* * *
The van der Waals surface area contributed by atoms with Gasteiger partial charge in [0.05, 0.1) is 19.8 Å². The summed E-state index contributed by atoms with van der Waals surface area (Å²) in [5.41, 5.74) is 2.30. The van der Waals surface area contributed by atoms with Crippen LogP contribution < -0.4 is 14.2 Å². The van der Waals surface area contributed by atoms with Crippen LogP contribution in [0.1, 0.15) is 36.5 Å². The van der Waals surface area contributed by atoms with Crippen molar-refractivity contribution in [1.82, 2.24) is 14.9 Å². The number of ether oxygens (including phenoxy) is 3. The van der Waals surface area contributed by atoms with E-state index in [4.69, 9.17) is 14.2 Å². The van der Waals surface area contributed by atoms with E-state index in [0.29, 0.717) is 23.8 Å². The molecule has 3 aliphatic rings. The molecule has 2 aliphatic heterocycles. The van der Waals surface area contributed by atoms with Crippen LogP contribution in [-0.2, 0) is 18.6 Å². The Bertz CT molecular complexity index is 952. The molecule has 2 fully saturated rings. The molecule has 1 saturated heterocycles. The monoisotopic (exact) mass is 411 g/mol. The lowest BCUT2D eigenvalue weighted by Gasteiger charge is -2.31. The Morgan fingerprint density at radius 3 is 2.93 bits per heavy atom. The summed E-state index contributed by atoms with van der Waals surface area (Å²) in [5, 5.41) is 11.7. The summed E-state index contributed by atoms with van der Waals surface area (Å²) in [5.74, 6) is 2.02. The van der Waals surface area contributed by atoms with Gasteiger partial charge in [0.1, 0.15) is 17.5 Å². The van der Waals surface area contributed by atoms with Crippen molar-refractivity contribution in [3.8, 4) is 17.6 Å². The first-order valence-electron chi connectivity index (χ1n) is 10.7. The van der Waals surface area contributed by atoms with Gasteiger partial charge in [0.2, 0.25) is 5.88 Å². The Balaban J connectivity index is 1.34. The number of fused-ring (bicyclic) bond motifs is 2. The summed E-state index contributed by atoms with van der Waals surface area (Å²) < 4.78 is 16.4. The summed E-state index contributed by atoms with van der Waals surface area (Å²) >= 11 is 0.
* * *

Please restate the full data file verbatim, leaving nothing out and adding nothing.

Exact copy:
The van der Waals surface area contributed by atoms with Gasteiger partial charge in [0.05, 0.1) is 19.8 Å². The summed E-state index contributed by atoms with van der Waals surface area (Å²) in [5.41, 5.74) is 2.30. The van der Waals surface area contributed by atoms with Crippen LogP contribution < -0.4 is 14.2 Å². The van der Waals surface area contributed by atoms with Crippen LogP contribution in [0.1, 0.15) is 36.5 Å². The van der Waals surface area contributed by atoms with Crippen molar-refractivity contribution in [1.82, 2.24) is 14.9 Å². The number of ether oxygens (including phenoxy) is 3. The van der Waals surface area contributed by atoms with E-state index in [4.69, 9.17) is 14.2 Å². The van der Waals surface area contributed by atoms with E-state index in [0.29, 0.717) is 23.8 Å². The molecule has 3 aliphatic rings. The molecule has 2 aliphatic heterocycles. The van der Waals surface area contributed by atoms with Crippen LogP contribution in [-0.2, 0) is 18.6 Å². The Bertz CT molecular complexity index is 952. The molecule has 2 fully saturated rings. The molecule has 1 saturated heterocycles. The monoisotopic (exact) mass is 411 g/mol. The lowest BCUT2D eigenvalue weighted by Gasteiger charge is -2.31. The Morgan fingerprint density at radius 3 is 2.93 bits per heavy atom. The summed E-state index contributed by atoms with van der Waals surface area (Å²) in [5, 5.41) is 11.7. The summed E-state index contributed by atoms with van der Waals surface area (Å²) in [5.74, 6) is 2.02. The van der Waals surface area contributed by atoms with Gasteiger partial charge in [0.1, 0.15) is 17.5 Å². The van der Waals surface area contributed by atoms with Crippen molar-refractivity contribution in [3.8, 4) is 17.6 Å². The first-order valence-electron chi connectivity index (χ1n) is 10.7. The van der Waals surface area contributed by atoms with Gasteiger partial charge in [0.2, 0.25) is 5.88 Å². The Balaban J connectivity index is 1.34. The number of fused-ring (bicyclic) bond motifs is 2. The summed E-state index contributed by atoms with van der Waals surface area (Å²) < 4.78 is 16.4. The summed E-state index contributed by atoms with van der Waals surface area (Å²) >= 11 is 0.